Covering Space From Earth to the Edge of the Universe

| Cover | Global Links | Solar System | Deep Space | Rockets |
| Space Shuttles | Space Stations | Astronauts & Cosmonauts |

NASA 1998:
Space Agency
Links Its Past
To Its Future
John Glenn Back in Space. Space Station Assembly. Planet At Another Star. Gamma Ray Burst. Ice on the Moon. Antarctic Ozone Hole. Magnetar. First Woman Shuttle Commander.

NASA Honored the Past and Opened the Future in 1998

The space agency celebrated its 40th anniversary in 1998 by linking its past to its future. John Glenn returned to space after 36 years to research the similar physical effects that aging and spaceflight have on humans. The biological effects of spaceflight will be one research component of the International Space Station, which began construction in 1998. Here are the top NASA stories for 1998:

John Glenn Returns to Space

Senator John Glenn was named as a payload specialist last Jan. 16, and assigned to the crew of the Space Shuttle Discovery, which was launched Oct. 29, 1998, on a nine-day mission.

Learn more about John Glenn

First International Space Station Assembly

Phase II -- construction in orbit -- began with the first station elements launched in 1998: Zarya in November and Unity in December. Next, the first wholly Russian contribution, a component called the Service Module, will be launched from Russia in 1999.

Learn more about the International Space Station and more about ISS

Hubble Takes Image of Possible Planet Around Another Star

NASA's Hubble Space Telescope gave astronomers their first direct look at what is possibly a planet outside our solar system -- one apparently that has been ejected into deep space by its parent stars.

Learn more about Hubble and planets outside our Solar System

Lunar Prospector Discovers Ice on Moon

There is a high probability that water ice exists at both the north and south poles of the Moon, according to initial scientific data returned by NASA's Lunar Prospector this year.

Learn more about water ice at the Moon's poles

Eileen Collins Named First Woman Shuttle Commander

First Lady Hillary Rodham Clinton announced from the White House in early 1998 that astronaut Eileen Collins (Lt. Col., USAF) would become the first woman to command a Space Shuttle when Columbia launches on the STS-93 mission in March 1999.

Learn more about Eileen Collins

Most Powerful Gamma Ray Burst since Big Bang

A cosmic gamma ray burst detected this year released a hundred times more energy than previously theorized, making it the most powerful explosion since the creation of the universe in the Big Bang.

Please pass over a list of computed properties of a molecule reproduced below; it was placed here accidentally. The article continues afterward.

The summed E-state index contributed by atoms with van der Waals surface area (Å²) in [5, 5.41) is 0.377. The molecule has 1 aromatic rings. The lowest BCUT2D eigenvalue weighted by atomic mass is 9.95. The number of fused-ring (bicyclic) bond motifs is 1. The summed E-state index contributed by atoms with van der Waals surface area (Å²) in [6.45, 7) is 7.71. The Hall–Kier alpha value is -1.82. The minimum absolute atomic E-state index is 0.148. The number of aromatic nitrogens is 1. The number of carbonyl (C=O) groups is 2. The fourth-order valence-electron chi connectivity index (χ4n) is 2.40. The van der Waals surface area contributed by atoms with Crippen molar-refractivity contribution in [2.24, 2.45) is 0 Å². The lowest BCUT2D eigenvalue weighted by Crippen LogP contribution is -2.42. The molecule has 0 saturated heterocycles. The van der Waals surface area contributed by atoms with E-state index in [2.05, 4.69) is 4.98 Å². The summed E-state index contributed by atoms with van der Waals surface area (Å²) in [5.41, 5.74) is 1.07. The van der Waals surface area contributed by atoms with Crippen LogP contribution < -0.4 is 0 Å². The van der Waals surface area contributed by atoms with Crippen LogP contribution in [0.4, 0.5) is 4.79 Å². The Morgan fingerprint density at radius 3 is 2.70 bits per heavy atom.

Learn more about cosmic gamma ray bursts


A neutron star, located 40,000 light years from Earth, is generating the most intense magnetic field yet observed in the Universe, according to an international team of astronomers led by scientists at NASA's Marshall Space Flight Center, Huntsville, AL.

Learn more about magentars

Antarctic Ozone Hole

In late 1997, larger levels of ozone depletion were observed over the Arctic than in any previous year on record. In 1998, using climate models, a team of scientists reported why this may be related to greenhouse gases. (Ozone animation.) Later in the year, NASA satellites showed that the geographic area covered by Antarctic ozone depletion was the largest ever.

Learn more about Antarctic ozone depletion

NASA Studies La Nina

Research scientists using data from the SeaWiFS, Tropical Rainfall Measuring Mission (TRMM) and TOPEX/POSEIDON satellites are shedding new light on the phenomenon known as La Nina. The images show the dissipation of El Nino through changes in sea-surface temperature and height, biological productivity and ocean current movement. While it is too early to draw definite conclusions, the results to date appear to confirm the onset of La Nina-type conditions.

Learn more about oceanography satellites

Pathfinder airplane

NASA's remotely piloted, solar-powered Pathfinder-Plus flying wing reached a record altitude of more than 80,000 feet during a developmental test flight Aug. 6 in Hawaii. The altitude is the highest ever achieved by a propeller-driven craft and surpasses the official record altitude of 71,530 feet for a solar-powered aircraft set by an earlier version of the Pathfinder last summer.

Learn more about high-flying airplanes

NASA Years in Review:     2001     2000     1999     1998     1997     1996     Today

NASA Newsroom:      visit the newsroom      e-mail the newsroom      2001 press release

NASA Space Calendar      NASA Centers      Space Today Online cover

Copyright 2002 Space Today Online      E-mail